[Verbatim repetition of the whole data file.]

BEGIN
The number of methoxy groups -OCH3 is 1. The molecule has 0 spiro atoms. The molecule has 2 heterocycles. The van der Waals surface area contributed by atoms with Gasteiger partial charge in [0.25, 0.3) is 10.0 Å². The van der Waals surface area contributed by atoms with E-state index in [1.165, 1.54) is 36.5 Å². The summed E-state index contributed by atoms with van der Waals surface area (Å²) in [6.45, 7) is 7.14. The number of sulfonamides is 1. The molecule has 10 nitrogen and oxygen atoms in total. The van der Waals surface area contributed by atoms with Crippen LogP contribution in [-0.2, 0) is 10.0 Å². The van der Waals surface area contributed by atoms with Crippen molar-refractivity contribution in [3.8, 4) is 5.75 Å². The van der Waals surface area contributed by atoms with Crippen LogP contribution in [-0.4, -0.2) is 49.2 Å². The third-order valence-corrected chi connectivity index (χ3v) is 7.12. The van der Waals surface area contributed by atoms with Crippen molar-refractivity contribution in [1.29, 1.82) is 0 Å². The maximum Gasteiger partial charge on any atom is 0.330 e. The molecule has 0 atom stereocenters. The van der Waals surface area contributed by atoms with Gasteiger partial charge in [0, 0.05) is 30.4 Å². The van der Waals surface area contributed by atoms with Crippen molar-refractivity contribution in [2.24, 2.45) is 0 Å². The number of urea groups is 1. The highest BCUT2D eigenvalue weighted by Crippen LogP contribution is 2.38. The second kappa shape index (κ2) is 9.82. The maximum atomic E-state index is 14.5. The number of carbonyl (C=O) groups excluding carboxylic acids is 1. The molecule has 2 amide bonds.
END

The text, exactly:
The number of methoxy groups -OCH3 is 1. The molecule has 0 spiro atoms. The molecule has 2 heterocycles. The van der Waals surface area contributed by atoms with Gasteiger partial charge in [0.25, 0.3) is 10.0 Å². The van der Waals surface area contributed by atoms with E-state index in [1.165, 1.54) is 36.5 Å². The summed E-state index contributed by atoms with van der Waals surface area (Å²) in [6.45, 7) is 7.14. The number of sulfonamides is 1. The molecule has 10 nitrogen and oxygen atoms in total. The van der Waals surface area contributed by atoms with Crippen LogP contribution in [-0.2, 0) is 10.0 Å². The van der Waals surface area contributed by atoms with Crippen molar-refractivity contribution in [3.8, 4) is 5.75 Å². The van der Waals surface area contributed by atoms with Crippen LogP contribution in [-0.4, -0.2) is 49.2 Å². The third-order valence-corrected chi connectivity index (χ3v) is 7.12. The van der Waals surface area contributed by atoms with Crippen molar-refractivity contribution in [1.29, 1.82) is 0 Å². The maximum Gasteiger partial charge on any atom is 0.330 e. The molecule has 0 atom stereocenters. The van der Waals surface area contributed by atoms with Gasteiger partial charge in [0, 0.05) is 30.4 Å². The van der Waals surface area contributed by atoms with Crippen molar-refractivity contribution in [2.24, 2.45) is 0 Å². The number of urea groups is 1. The highest BCUT2D eigenvalue weighted by Crippen LogP contribution is 2.38. The second kappa shape index (κ2) is 9.82. The maximum atomic E-state index is 14.5. The number of carbonyl (C=O) groups excluding carboxylic acids is 1. The molecule has 2 amide bonds.